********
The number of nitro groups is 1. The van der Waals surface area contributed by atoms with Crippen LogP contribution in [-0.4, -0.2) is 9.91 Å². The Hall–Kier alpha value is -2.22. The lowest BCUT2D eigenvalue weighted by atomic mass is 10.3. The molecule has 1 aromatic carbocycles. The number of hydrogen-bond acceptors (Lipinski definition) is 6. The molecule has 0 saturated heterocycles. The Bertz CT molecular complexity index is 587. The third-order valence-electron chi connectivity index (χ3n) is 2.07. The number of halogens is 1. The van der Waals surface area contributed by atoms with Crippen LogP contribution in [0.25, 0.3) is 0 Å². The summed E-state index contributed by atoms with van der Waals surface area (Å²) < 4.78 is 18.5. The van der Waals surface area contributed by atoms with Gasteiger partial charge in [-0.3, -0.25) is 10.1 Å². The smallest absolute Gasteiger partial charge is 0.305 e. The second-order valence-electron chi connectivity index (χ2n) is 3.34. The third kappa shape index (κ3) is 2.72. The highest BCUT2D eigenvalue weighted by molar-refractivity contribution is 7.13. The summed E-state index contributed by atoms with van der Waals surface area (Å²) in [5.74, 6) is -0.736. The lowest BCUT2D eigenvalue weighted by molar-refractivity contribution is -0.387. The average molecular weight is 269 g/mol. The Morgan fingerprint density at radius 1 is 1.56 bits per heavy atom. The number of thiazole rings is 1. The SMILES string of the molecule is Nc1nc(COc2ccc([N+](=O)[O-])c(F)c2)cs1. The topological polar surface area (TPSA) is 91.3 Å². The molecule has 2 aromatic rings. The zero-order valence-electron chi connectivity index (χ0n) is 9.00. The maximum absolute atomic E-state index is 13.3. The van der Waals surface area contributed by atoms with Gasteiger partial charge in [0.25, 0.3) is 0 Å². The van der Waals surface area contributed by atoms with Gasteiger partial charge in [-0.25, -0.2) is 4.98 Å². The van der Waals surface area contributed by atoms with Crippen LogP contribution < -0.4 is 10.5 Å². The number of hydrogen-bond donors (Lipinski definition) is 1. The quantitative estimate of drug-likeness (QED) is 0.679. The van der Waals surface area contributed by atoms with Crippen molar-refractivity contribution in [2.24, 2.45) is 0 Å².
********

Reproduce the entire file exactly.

The number of nitro groups is 1. The van der Waals surface area contributed by atoms with Crippen LogP contribution in [-0.4, -0.2) is 9.91 Å². The Hall–Kier alpha value is -2.22. The lowest BCUT2D eigenvalue weighted by atomic mass is 10.3. The molecule has 1 aromatic carbocycles. The number of hydrogen-bond acceptors (Lipinski definition) is 6. The molecule has 0 saturated heterocycles. The Bertz CT molecular complexity index is 587. The third-order valence-electron chi connectivity index (χ3n) is 2.07. The number of halogens is 1. The van der Waals surface area contributed by atoms with Crippen LogP contribution in [0.25, 0.3) is 0 Å². The summed E-state index contributed by atoms with van der Waals surface area (Å²) < 4.78 is 18.5. The van der Waals surface area contributed by atoms with Gasteiger partial charge in [-0.3, -0.25) is 10.1 Å². The smallest absolute Gasteiger partial charge is 0.305 e. The second-order valence-electron chi connectivity index (χ2n) is 3.34. The third kappa shape index (κ3) is 2.72. The highest BCUT2D eigenvalue weighted by molar-refractivity contribution is 7.13. The summed E-state index contributed by atoms with van der Waals surface area (Å²) in [5.74, 6) is -0.736. The lowest BCUT2D eigenvalue weighted by molar-refractivity contribution is -0.387. The average molecular weight is 269 g/mol. The Morgan fingerprint density at radius 1 is 1.56 bits per heavy atom. The number of thiazole rings is 1. The SMILES string of the molecule is Nc1nc(COc2ccc([N+](=O)[O-])c(F)c2)cs1. The topological polar surface area (TPSA) is 91.3 Å². The molecule has 2 aromatic rings. The zero-order valence-electron chi connectivity index (χ0n) is 9.00. The maximum absolute atomic E-state index is 13.3. The van der Waals surface area contributed by atoms with Gasteiger partial charge in [0.25, 0.3) is 0 Å². The van der Waals surface area contributed by atoms with Gasteiger partial charge in [-0.25, -0.2) is 4.98 Å². The van der Waals surface area contributed by atoms with Crippen LogP contribution < -0.4 is 10.5 Å². The number of hydrogen-bond donors (Lipinski definition) is 1. The quantitative estimate of drug-likeness (QED) is 0.679. The van der Waals surface area contributed by atoms with Crippen molar-refractivity contribution in [2.24, 2.45) is 0 Å².